Vehicles will be prohibited from entering the site, and the company will instead provide 20 golf carts and 30 buses for visitors, operated with renewable energy, to circulate inside the site. It will also run the services at the site visitor centre, which consists of a collection of shops, cafeterias and a cinema.

“The films on display at this cinema will be revised and have the approval of the Supreme Council of Antiquities before they are shown,” Waziri said. He added that Orascom will also install 20 mobile toilets and a medical centre for first aid facilities in different areas in the plateau which would be selected and approved by the council.

It will also provide new services such as mobile application for the site, free Wi-Fi services, signage, visitor maps, and kiosks for photographs and paintings of visitors. A cleaning company will be provided, as well as a security one to safeguard the services area.

“The Tourism and Antiquities Police and the Supreme Council of Antiquities guards are the only ones to secure the general site, the visitors and the archaeological site,” said Waziri, adding that the security provided by the company is only to safeguard the places where services are provided.

He explained that according to the signed contract the company will train craftsmen, camel and horse owners, peddlers, and photographers in order to upgrade their skills to deal with tourists and visitors, and will buy them new horse carts to replace the out-dated ones. A special place will be allocated for them, as well as a uniform.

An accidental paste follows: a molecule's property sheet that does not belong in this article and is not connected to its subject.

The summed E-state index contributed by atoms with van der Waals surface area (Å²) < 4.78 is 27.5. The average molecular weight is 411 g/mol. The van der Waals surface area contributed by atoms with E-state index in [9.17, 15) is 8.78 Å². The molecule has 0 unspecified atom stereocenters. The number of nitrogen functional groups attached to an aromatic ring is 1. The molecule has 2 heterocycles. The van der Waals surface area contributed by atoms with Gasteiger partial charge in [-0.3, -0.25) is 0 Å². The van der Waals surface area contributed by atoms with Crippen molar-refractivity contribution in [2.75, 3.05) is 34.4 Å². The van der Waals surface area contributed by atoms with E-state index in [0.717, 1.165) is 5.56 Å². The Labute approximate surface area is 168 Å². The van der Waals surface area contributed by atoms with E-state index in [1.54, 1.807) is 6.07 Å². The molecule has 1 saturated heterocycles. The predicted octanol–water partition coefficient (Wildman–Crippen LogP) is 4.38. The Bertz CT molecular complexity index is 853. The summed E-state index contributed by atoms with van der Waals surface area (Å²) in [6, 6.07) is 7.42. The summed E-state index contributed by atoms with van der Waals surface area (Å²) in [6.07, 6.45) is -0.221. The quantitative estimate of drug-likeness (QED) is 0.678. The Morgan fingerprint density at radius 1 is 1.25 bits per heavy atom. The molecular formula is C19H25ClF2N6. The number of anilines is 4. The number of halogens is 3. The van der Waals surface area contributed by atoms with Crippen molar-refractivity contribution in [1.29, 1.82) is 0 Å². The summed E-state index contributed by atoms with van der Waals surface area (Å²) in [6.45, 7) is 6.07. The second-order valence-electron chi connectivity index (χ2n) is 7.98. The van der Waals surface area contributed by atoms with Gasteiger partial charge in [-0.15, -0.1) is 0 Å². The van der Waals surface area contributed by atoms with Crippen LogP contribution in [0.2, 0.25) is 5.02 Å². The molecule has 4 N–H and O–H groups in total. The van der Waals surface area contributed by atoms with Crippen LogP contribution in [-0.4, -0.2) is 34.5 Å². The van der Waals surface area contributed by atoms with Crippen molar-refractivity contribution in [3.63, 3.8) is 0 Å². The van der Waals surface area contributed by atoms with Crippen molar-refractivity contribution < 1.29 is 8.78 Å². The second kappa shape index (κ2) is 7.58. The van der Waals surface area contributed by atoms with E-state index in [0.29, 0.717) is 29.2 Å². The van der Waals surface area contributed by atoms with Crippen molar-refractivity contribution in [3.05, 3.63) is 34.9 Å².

Waziri said that it is the first time such services to visitors are provided through a specialised Egyptian company in order to facilitate a visiting route inside the plateau within a complete system that respects the archaeological environment and antiquities laws and regulations.

He underlined that the contract allots half the revenue from the services provided to the council. “If the company does not succeed to make any benefits, it has to pay an agreed minimum amount to the Supreme Council of Antiquities.

“The Supreme Council of Antiquities has the authority to select and hire any authority to review the financial account of the company and supervise the execution of all articles in the contracts, in order to guarantee the Supreme Council of Antiquities’ rights,” Waziri said, adding that the council also has the right to end the contract at any time should the company breach any of its obligations stipulated in the contract.

He added that the council is the only body that received the revenues from the tickets and bus services inside the plateau which will be part of the ticket price. The Supreme Council of Antiquities is the authority with full responsibility for the archaeological site.